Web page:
At colleges, more students pass but standards fall

More than 70% of students at 148 out of the 210 colleges failed the exams.

Noman Ahmed October 09, 2012


This year, the number of intermediate students passing from colleges in Karachi went up by five per cent but this does not necessarily mean that the standard of education has improved at these colleges.

At the city’s 210 higher secondary education institutions, a little over half of the students managed to squeeze through. They fall in the 16- to 18-year-old bracket. In fact, the education department has been struggling to rein in “bad” private colleges whose intermediate results have flagged year after year.

It is difficult to assess if there has been an improvement. Last year, 140 colleges managed a 50 per cent pass percentage. This year it was 183 colleges.

This year the number of colleges managing less than 30 per cent results stands at 148. Only 19 colleges registered a zero pass percentage. In 2011, 187 colleges had managed less than 30 per cent results while at 36 colleges none of the students could pass their exams.

All’s not well

Even at the Adamjee Government Science College, where the pass percentage was more than 90 per cent, the challenges were acutely felt even though it is considered the best college in the city.

When it was established, Adamjee college had 42 teachers for 500 students. After 50 years, the number of teachers is still the same for 1,500 students, said Athar Hussain Mirza, a senior professor at the college. There is a single English teacher at the college.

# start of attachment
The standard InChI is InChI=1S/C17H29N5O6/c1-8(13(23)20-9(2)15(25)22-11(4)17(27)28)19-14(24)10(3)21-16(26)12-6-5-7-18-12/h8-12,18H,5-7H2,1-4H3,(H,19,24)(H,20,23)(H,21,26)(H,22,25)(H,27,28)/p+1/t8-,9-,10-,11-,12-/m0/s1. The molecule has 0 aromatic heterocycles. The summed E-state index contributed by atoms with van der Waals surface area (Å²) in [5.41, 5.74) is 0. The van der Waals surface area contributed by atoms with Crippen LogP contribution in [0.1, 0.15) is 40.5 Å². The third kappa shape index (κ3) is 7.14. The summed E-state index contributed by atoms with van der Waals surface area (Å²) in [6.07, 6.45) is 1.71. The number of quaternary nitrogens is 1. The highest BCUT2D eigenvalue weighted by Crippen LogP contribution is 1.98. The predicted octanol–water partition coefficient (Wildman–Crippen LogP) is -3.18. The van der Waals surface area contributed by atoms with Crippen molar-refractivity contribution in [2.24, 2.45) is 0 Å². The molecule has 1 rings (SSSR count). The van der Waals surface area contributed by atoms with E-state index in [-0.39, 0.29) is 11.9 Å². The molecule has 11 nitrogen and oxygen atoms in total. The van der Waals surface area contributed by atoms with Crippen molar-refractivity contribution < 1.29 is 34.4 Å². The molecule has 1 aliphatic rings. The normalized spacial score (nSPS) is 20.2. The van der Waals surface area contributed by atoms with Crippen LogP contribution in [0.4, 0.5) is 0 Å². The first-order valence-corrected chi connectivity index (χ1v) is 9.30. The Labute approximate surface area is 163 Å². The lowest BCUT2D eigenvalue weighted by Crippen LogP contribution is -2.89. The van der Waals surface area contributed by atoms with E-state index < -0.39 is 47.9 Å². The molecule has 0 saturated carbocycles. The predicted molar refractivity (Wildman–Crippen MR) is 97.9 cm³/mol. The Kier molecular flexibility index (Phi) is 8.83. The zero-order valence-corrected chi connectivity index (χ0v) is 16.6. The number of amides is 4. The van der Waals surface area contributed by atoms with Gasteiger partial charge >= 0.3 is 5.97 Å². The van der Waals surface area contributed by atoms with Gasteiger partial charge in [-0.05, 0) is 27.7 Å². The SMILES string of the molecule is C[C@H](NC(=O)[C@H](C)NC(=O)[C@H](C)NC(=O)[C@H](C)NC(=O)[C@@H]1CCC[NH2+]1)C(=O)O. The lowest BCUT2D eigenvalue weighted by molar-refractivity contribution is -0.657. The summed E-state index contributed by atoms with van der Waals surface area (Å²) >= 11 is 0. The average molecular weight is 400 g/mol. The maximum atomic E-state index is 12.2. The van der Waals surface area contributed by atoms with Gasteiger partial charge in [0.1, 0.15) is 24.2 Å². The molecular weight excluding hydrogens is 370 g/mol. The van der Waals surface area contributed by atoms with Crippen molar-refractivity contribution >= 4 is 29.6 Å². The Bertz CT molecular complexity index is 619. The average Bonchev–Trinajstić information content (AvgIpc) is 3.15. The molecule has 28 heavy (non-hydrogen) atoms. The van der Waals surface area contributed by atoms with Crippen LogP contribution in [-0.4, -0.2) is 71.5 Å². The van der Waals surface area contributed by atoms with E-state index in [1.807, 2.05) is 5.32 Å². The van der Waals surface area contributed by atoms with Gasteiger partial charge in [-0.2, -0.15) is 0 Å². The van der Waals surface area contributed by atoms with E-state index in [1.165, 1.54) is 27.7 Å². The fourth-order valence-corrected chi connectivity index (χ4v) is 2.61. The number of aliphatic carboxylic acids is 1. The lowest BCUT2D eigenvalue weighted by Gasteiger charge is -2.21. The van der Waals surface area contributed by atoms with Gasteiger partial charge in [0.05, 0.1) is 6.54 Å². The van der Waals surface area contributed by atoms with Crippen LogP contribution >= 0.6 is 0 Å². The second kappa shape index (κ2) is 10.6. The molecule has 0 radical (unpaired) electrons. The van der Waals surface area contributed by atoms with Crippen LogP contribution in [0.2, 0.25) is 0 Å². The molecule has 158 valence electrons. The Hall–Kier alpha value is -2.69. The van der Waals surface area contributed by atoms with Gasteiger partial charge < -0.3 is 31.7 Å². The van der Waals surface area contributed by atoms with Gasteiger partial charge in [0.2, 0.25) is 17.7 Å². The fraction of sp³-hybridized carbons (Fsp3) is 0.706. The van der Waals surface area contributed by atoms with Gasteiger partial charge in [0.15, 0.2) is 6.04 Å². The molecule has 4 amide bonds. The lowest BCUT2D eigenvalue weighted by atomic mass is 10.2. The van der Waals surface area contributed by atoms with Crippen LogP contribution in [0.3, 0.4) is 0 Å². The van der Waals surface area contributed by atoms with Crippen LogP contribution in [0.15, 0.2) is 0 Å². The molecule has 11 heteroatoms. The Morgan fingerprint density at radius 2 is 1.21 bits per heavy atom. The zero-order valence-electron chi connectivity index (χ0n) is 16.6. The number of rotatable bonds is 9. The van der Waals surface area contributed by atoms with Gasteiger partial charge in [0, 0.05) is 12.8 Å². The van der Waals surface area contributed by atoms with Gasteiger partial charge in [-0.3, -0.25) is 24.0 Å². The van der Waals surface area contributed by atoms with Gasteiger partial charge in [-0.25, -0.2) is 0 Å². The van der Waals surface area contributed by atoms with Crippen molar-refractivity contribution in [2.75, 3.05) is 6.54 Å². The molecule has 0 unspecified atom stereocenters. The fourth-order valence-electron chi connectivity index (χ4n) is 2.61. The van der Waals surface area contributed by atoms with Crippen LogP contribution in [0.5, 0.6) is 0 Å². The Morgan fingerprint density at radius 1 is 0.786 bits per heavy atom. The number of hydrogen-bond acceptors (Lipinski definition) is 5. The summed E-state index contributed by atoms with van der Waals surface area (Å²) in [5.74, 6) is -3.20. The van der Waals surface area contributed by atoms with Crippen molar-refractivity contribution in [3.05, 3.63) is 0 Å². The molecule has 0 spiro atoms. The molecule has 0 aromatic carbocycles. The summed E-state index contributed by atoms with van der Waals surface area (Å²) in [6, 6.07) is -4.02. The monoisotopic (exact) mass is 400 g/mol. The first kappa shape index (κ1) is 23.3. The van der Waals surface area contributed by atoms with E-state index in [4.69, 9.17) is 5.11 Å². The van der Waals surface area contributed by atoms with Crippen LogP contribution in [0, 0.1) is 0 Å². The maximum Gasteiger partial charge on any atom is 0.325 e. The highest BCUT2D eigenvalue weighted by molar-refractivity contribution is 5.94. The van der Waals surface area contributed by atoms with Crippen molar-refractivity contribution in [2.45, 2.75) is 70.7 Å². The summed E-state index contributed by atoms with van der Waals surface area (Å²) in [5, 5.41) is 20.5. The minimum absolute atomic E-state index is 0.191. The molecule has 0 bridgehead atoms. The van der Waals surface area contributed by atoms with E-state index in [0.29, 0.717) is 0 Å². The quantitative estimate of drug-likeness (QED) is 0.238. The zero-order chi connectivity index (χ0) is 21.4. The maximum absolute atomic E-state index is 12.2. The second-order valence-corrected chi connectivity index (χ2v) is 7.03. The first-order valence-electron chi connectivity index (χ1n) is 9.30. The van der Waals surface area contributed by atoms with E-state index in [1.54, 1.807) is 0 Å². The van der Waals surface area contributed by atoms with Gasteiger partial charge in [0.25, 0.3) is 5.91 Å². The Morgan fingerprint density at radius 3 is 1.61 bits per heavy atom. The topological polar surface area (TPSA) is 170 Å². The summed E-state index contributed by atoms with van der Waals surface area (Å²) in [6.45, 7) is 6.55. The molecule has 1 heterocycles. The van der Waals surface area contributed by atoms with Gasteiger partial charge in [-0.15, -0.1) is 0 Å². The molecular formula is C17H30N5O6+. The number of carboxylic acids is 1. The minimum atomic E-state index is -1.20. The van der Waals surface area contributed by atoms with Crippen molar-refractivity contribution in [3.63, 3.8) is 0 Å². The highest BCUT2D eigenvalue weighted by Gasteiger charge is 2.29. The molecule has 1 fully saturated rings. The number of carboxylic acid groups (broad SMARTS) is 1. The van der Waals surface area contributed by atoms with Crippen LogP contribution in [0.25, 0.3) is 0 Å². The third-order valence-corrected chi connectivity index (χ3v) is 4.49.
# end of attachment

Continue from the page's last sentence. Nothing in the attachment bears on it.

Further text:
How a teacher can deliver a lecture or how can the students concentrate when the classrooms are either too crowded or empty, Mirza contended.

At Government Girls Degree College in Zamzama, there are six English teachers but no one to teach commerce or economics courses, according to its principal Prof. Zakira Kazi.


Every year, the Board of Intermediate Education Karachi issues show-cause notices to the colleges which manage a pass percentage below 30 per cent. The institutions are warned to improve on the situation by the next year or their affiliation “may” be revoked.

In the past three years, notices have been sent to the colleges but their affiliations have never been called off, the board’s chairperson, Anwar Ahmed Zai, told The Express Tribune.

A request has already been sent to the chief minister to permit the board to take action against colleges. When the issue had come up before the director of colleges last year, he asked for a one-year respite due to shortage of teachers, which the directorate was trying to resolve.

Directorate of Colleges

“These [colleges] must be the ones where no studious student would like to be enrolled,” said the director of colleges, Prof. Dr Nasir Ansar.

Since these colleges must be run, they are permitted to admit students who do not get admissions to any other colleges because of their low Matriculation scores, he said. “[Or] shall we close the door to education for such students?” He questioned.

To overcome the shortage of teachers, Dr Ansar talks about a “rationalisation plan”, which even after one year has yet to be finalised.“The directorate plans to post teachers according to subject-wise requirements and the needs of students at the colleges,” he said.

Published in The Express Tribune, October 10th, 2012.


R.I.P | 9 years ago | Reply they have spent 10 years in a bottle and we think collage will make them think something out of the box
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